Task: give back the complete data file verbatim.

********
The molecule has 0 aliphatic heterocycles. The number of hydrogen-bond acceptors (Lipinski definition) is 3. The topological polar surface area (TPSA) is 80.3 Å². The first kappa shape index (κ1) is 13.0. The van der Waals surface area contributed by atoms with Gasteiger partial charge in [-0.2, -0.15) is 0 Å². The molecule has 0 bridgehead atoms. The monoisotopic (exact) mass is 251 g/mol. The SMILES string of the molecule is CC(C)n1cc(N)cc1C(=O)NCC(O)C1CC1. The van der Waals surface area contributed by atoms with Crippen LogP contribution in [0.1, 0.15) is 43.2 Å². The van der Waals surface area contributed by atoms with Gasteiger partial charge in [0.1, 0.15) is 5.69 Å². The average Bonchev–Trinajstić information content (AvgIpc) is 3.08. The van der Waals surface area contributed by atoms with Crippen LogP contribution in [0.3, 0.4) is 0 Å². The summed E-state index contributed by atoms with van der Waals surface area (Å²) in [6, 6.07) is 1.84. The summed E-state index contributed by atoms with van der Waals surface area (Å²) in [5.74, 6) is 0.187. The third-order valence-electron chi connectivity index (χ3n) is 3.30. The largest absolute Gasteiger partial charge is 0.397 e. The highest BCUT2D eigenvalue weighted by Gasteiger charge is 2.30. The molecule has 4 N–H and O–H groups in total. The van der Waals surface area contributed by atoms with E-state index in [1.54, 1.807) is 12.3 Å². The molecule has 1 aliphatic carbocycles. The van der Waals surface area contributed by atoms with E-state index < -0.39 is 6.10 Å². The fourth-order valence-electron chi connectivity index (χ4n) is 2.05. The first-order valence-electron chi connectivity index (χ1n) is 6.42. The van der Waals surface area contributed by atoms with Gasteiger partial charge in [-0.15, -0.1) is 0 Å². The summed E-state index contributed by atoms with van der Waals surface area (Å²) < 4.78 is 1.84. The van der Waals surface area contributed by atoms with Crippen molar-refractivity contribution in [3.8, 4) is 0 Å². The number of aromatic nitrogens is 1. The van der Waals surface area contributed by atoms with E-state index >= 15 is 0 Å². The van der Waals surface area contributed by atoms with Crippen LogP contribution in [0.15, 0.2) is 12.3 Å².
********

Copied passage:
The molecule has 0 aliphatic heterocycles. The number of hydrogen-bond acceptors (Lipinski definition) is 3. The topological polar surface area (TPSA) is 80.3 Å². The first kappa shape index (κ1) is 13.0. The van der Waals surface area contributed by atoms with Gasteiger partial charge in [-0.2, -0.15) is 0 Å². The molecule has 0 bridgehead atoms. The monoisotopic (exact) mass is 251 g/mol. The SMILES string of the molecule is CC(C)n1cc(N)cc1C(=O)NCC(O)C1CC1. The van der Waals surface area contributed by atoms with Crippen LogP contribution in [0.1, 0.15) is 43.2 Å². The van der Waals surface area contributed by atoms with Gasteiger partial charge in [0.1, 0.15) is 5.69 Å². The average Bonchev–Trinajstić information content (AvgIpc) is 3.08. The van der Waals surface area contributed by atoms with Crippen LogP contribution in [0.3, 0.4) is 0 Å². The summed E-state index contributed by atoms with van der Waals surface area (Å²) in [6, 6.07) is 1.84. The summed E-state index contributed by atoms with van der Waals surface area (Å²) in [5.74, 6) is 0.187. The third-order valence-electron chi connectivity index (χ3n) is 3.30. The largest absolute Gasteiger partial charge is 0.397 e. The highest BCUT2D eigenvalue weighted by Gasteiger charge is 2.30. The molecule has 4 N–H and O–H groups in total. The van der Waals surface area contributed by atoms with E-state index in [1.54, 1.807) is 12.3 Å². The molecule has 1 aliphatic carbocycles. The van der Waals surface area contributed by atoms with E-state index < -0.39 is 6.10 Å². The fourth-order valence-electron chi connectivity index (χ4n) is 2.05. The first-order valence-electron chi connectivity index (χ1n) is 6.42. The van der Waals surface area contributed by atoms with Gasteiger partial charge in [-0.15, -0.1) is 0 Å². The summed E-state index contributed by atoms with van der Waals surface area (Å²) < 4.78 is 1.84. The van der Waals surface area contributed by atoms with Crippen molar-refractivity contribution in [3.8, 4) is 0 Å². The number of aromatic nitrogens is 1. The van der Waals surface area contributed by atoms with E-state index >= 15 is 0 Å². The van der Waals surface area contributed by atoms with Crippen LogP contribution in [0.15, 0.2) is 12.3 Å².